JR.G. Abrey Farms supply Morrisons with 8,000 tonnes of onions throughout the year, 7 per cent of which go into the Wonky range
The business – three brothers and three sons – has been supplying the retailer for about 15 years and was one of the first to supply Wonky.
Based in Norfolk, they grow onions, potatoes, carrots and parsnips, across 1,740 hectares (4,300 acres).
A further 1,214ha (3,000 acres) are cropped to wheat, sugar beat, rye and maize, which help form a minimum six-year crop rotation with the root vegetables.
Tom Abrey, one of the sons who manages the onion enterprise, says: “Our land is very sandy and great for onions when irrigated.
We produce high quality onions, but we always get grade-outs.” Small onions are separated out using a grader, while skinless and double-bulbed onions are picked out by hand.
All these out-graded onions are packed for Wonky, says Mr Abrey, and are just ‘less pretty’.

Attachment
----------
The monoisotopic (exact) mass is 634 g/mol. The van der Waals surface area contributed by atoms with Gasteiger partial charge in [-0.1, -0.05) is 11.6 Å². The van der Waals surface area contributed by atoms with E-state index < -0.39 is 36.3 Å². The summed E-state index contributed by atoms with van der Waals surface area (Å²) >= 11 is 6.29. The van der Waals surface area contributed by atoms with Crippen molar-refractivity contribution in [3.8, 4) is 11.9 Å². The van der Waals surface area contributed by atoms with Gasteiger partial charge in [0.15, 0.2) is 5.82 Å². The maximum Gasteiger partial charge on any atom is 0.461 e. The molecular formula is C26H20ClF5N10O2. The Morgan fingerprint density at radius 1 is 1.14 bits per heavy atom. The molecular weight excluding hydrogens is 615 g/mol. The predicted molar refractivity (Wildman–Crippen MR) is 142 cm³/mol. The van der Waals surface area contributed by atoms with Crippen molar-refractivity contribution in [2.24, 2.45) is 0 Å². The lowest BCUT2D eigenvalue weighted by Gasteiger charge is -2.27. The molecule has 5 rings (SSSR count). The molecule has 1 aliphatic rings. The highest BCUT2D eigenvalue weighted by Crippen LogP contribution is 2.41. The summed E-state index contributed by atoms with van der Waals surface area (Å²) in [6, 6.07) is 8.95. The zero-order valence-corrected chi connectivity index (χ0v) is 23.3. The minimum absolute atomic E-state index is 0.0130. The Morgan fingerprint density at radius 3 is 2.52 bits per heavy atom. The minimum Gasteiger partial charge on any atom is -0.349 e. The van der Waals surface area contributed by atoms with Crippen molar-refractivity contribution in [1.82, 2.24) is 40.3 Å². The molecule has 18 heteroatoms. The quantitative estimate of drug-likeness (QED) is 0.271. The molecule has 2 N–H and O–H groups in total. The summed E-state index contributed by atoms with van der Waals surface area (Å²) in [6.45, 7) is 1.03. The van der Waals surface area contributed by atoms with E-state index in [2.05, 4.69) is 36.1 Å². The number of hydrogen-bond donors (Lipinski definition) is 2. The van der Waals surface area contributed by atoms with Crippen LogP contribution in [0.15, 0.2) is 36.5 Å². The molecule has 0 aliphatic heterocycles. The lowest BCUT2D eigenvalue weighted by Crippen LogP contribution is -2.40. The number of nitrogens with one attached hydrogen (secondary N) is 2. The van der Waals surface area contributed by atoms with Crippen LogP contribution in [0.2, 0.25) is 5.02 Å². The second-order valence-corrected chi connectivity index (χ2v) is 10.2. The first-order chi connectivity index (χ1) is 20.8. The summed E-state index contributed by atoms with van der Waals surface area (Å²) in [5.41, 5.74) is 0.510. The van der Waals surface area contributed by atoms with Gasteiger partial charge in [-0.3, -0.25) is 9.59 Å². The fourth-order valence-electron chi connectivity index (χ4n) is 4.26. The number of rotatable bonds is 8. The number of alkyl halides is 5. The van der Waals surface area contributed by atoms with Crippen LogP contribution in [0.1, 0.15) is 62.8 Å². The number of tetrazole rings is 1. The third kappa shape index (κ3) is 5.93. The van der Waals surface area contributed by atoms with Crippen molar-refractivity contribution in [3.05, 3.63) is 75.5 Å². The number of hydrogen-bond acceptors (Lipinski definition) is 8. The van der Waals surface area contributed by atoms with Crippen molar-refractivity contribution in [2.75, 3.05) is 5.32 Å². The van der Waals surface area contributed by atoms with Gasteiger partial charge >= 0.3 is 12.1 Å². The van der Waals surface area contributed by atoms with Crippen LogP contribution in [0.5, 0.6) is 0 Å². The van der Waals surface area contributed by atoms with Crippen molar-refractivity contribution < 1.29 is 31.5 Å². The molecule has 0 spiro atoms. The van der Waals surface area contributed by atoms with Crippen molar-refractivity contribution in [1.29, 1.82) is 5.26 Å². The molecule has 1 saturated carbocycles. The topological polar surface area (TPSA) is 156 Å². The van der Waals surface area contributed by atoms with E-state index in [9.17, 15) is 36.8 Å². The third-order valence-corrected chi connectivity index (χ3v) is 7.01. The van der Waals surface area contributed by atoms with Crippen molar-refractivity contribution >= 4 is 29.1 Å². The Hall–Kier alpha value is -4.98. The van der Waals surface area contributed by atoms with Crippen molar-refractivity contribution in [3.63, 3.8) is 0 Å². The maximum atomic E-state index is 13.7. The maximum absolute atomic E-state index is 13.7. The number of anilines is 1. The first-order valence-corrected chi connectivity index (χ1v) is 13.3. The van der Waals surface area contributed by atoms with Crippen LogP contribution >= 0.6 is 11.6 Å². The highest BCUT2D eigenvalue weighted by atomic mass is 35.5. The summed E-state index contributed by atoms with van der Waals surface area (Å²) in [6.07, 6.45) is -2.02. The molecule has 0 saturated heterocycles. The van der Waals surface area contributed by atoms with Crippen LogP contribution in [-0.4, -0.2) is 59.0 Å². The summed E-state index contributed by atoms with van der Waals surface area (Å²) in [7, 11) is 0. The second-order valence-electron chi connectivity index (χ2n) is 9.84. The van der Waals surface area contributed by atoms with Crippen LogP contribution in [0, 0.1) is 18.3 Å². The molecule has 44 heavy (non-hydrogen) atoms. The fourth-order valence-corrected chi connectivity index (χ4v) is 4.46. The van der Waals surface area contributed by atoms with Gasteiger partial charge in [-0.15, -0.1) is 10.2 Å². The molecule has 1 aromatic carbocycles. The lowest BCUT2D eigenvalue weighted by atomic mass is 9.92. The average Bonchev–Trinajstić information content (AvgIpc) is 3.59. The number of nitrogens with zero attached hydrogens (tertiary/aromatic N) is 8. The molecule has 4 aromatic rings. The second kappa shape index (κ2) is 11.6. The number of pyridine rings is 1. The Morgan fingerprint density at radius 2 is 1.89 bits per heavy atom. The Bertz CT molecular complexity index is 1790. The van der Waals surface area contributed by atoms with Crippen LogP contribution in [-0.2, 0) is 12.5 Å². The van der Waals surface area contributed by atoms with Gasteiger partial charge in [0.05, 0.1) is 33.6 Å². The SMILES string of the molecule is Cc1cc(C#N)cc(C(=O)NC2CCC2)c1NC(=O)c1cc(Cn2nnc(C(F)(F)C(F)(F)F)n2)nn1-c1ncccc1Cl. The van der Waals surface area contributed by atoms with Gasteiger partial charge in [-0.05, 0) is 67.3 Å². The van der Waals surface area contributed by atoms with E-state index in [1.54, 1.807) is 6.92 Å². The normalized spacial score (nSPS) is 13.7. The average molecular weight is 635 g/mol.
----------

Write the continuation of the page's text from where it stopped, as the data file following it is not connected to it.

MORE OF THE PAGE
Those unsuitable for consumption are fed to the farm’s anaerobic digestion plant to make biogas.
“Food service and processors do not want small onions,” says Mr Abrey “Previously we sold them to markets but the price only covered the cost of their nets, so there was no profit on out-grades before we sold to Wonky.” “Hopefully customers can save a bit of money and realise an onion is an onion.
We can now utilise the whole crop, reduce waste and get a better return.” Mr Abrey admits though that he was sceptical when Morrisons first approached him with the Wonky range idea.
“I was nervous we might devalue our crop – might everyone just buy Wonky instead of the main range?,” says Mr Abrey.
“But the way Morrisons has done it is really good because once we’ve run out of grade-outs, we just tell them and that’s it – we don’t rob the higher grade bags to make Wonky bags.” Even during the pressures of lockdown, this rule stood, says Mr Abrey, who has had to change processes.
Lorry drivers must now stay in their cabs, households are working together and staff are segregated.
“We have 180 staff and are proud they’ve continued working to get the onions out during this time,” adds Mr Abrey.
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